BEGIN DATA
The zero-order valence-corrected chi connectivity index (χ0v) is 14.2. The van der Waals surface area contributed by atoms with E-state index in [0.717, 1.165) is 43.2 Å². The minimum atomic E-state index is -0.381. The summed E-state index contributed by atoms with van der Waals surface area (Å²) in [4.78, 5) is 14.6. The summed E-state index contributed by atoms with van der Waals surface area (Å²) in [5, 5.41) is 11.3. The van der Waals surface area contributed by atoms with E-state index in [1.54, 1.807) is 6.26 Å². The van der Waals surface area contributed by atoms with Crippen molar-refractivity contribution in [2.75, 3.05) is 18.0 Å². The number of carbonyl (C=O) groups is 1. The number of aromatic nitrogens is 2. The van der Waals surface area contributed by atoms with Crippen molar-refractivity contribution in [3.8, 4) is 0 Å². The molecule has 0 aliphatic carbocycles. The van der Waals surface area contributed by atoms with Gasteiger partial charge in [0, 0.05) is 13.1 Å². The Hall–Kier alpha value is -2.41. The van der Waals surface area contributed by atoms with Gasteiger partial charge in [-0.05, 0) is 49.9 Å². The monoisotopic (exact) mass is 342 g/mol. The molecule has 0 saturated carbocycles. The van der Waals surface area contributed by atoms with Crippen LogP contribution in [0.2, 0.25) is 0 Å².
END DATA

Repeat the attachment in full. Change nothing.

The zero-order valence-corrected chi connectivity index (χ0v) is 14.2. The van der Waals surface area contributed by atoms with E-state index in [0.717, 1.165) is 43.2 Å². The minimum atomic E-state index is -0.381. The summed E-state index contributed by atoms with van der Waals surface area (Å²) in [4.78, 5) is 14.6. The summed E-state index contributed by atoms with van der Waals surface area (Å²) in [5, 5.41) is 11.3. The van der Waals surface area contributed by atoms with E-state index in [1.54, 1.807) is 6.26 Å². The van der Waals surface area contributed by atoms with Crippen molar-refractivity contribution in [2.75, 3.05) is 18.0 Å². The number of carbonyl (C=O) groups is 1. The number of aromatic nitrogens is 2. The van der Waals surface area contributed by atoms with Crippen molar-refractivity contribution in [3.8, 4) is 0 Å². The molecule has 0 aliphatic carbocycles. The van der Waals surface area contributed by atoms with Gasteiger partial charge in [0, 0.05) is 13.1 Å². The Hall–Kier alpha value is -2.41. The van der Waals surface area contributed by atoms with Gasteiger partial charge in [-0.05, 0) is 49.9 Å². The monoisotopic (exact) mass is 342 g/mol. The molecule has 0 saturated carbocycles. The van der Waals surface area contributed by atoms with Crippen LogP contribution in [0.2, 0.25) is 0 Å².